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Counterfeiting: Consumer Motivations, Emotions, and Awareness of Consequences. ABIGAIL BRANNON. Counterfeit Products.

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counterfeiting consumer motivations emotions and awareness of consequences

Counterfeiting: Consumer Motivations, Emotions, and Awareness of Consequences


counterfeit products
Counterfeit Products

A counterfeit product is defined as an imitation, usually made with the intent of fraudulently passing it off as genuine. These products are often produced with the intent to take advantage of the established worth of the imitated product. Counterfeit products may carry exact logos or names of an authentic brand, but was not produced by the original brand.

research topic and justification
Research Topic and Justification
  • Understand the global phenomenon of counterfeiting
  • Focus on those who purchase counterfeit textile products emotions, motivations, and awareness of consequences
    • type
    • brand
    • price
    • quantity
  • Consequences affect emotions and motivations behind purchases
  • Surveying will promote awareness of the illegality
literature review
Literature Review
  • Innovation is undermined, criminal networks gain financially, the environment can be negatively affected, workers are worse off by not receiving pay or medical benefits, foreign direct investment may be lower
  • The drivers associated with purchasing counterfeit products include:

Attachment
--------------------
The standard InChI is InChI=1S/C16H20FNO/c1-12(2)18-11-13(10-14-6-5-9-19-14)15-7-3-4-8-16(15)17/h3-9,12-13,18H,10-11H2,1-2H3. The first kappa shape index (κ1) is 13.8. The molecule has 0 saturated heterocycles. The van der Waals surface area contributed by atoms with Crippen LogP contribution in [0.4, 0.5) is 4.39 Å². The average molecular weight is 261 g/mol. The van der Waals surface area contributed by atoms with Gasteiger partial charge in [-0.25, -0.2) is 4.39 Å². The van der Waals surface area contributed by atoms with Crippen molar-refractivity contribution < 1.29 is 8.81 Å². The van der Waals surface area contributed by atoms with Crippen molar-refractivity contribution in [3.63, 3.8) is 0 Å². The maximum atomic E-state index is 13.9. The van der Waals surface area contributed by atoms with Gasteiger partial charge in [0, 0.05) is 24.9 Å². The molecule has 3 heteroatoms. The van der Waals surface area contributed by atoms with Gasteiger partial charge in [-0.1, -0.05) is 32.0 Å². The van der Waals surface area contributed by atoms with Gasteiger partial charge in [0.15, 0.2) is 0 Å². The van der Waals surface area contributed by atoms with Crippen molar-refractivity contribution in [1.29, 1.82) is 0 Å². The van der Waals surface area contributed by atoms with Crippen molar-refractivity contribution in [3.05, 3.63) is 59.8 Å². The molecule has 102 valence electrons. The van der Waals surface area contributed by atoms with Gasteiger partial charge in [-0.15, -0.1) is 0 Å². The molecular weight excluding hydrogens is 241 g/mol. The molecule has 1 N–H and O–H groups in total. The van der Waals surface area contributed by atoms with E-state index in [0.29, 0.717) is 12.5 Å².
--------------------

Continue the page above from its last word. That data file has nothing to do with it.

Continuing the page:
• not being able to afford genuine
    • genuine is over-priced
    • consumers simply do not know that the product was counterfeit
literature review1
Literature Review
  • Prioritizing Resources and Organization for Intellectual Property Act
  • Class C felony, up to 12 years federal prison, fines up to $250,000
  • Seven For All Mankind won a $4.45 million settlement in 2006 against Josh Mohrer
  • When a person purchases counterfeit products, they are more likely to commit dishonest acts in their everyday life
    • Ex: cheating on an exam
research methodology
Research Methodology
  • Online survey distributed through Facebook: kwiksurveys
  • Advantage: quick method
  • Disadvantage: were not able to obtain a representative sample
  • 62 participants aging from 15-57, 82% were 18-21 years old
  • Gender
    • Females: 77%
    • Males: 23%

What is your work status?

What is your monthly income?


Have you purchased a counterfeit product in your lifetime?

What are the reasons you purchased a counterfeit product?


How many counterfeit products have you purchased in your lifetime?

Product Profile

results emotions
Results: Emotions

Social Acceptance and Consciousness

Social Image

  • I am concerned about my social image: 32% are strongly not concerned
  • I am concerned of how I am viewed by others: 41% not concerned
  • I consider myself fashion-conscious” 41% neither concerned nor not concerned
  • Price is an important factor of my shopping decision: 36% very concerned
  • Style is an important factor for my apparel purchase: 32% very concerned
  • I feel my self-esteem is enhanced due to social acceptance of the product: 43% neither agree/disagree, 26% disagree